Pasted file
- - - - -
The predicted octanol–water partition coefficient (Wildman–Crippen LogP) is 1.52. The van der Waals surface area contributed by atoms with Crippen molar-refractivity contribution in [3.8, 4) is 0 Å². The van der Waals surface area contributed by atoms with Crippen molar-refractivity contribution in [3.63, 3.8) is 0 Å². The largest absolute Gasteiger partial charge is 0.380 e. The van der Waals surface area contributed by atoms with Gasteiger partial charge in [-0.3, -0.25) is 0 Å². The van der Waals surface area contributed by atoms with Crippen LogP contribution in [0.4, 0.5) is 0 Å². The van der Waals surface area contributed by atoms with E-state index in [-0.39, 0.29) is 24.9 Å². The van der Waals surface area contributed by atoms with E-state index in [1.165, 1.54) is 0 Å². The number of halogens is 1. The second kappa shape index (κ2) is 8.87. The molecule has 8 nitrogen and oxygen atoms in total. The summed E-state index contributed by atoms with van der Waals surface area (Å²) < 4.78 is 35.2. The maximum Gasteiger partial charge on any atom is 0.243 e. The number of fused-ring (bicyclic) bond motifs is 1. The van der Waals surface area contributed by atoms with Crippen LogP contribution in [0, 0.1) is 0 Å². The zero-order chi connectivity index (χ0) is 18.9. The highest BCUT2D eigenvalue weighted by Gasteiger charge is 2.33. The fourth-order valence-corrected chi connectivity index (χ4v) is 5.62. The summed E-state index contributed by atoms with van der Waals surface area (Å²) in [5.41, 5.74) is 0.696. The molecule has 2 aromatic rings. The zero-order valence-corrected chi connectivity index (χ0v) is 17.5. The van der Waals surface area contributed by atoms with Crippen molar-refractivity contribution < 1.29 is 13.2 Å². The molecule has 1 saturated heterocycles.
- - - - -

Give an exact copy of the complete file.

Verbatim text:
The predicted octanol–water partition coefficient (Wildman–Crippen LogP) is 1.52. The van der Waals surface area contributed by atoms with Crippen molar-refractivity contribution in [3.8, 4) is 0 Å². The van der Waals surface area contributed by atoms with Crippen molar-refractivity contribution in [3.63, 3.8) is 0 Å². The largest absolute Gasteiger partial charge is 0.380 e. The van der Waals surface area contributed by atoms with Gasteiger partial charge in [-0.3, -0.25) is 0 Å². The van der Waals surface area contributed by atoms with Crippen LogP contribution in [0.4, 0.5) is 0 Å². The van der Waals surface area contributed by atoms with E-state index in [-0.39, 0.29) is 24.9 Å². The van der Waals surface area contributed by atoms with E-state index in [1.165, 1.54) is 0 Å². The number of halogens is 1. The second kappa shape index (κ2) is 8.87. The molecule has 8 nitrogen and oxygen atoms in total. The summed E-state index contributed by atoms with van der Waals surface area (Å²) < 4.78 is 35.2. The maximum Gasteiger partial charge on any atom is 0.243 e. The number of fused-ring (bicyclic) bond motifs is 1. The van der Waals surface area contributed by atoms with Crippen LogP contribution in [0, 0.1) is 0 Å². The zero-order chi connectivity index (χ0) is 18.9. The highest BCUT2D eigenvalue weighted by Gasteiger charge is 2.33. The fourth-order valence-corrected chi connectivity index (χ4v) is 5.62. The summed E-state index contributed by atoms with van der Waals surface area (Å²) in [5.41, 5.74) is 0.696. The molecule has 2 aromatic rings. The zero-order valence-corrected chi connectivity index (χ0v) is 17.5. The van der Waals surface area contributed by atoms with Crippen molar-refractivity contribution < 1.29 is 13.2 Å². The molecule has 1 saturated heterocycles.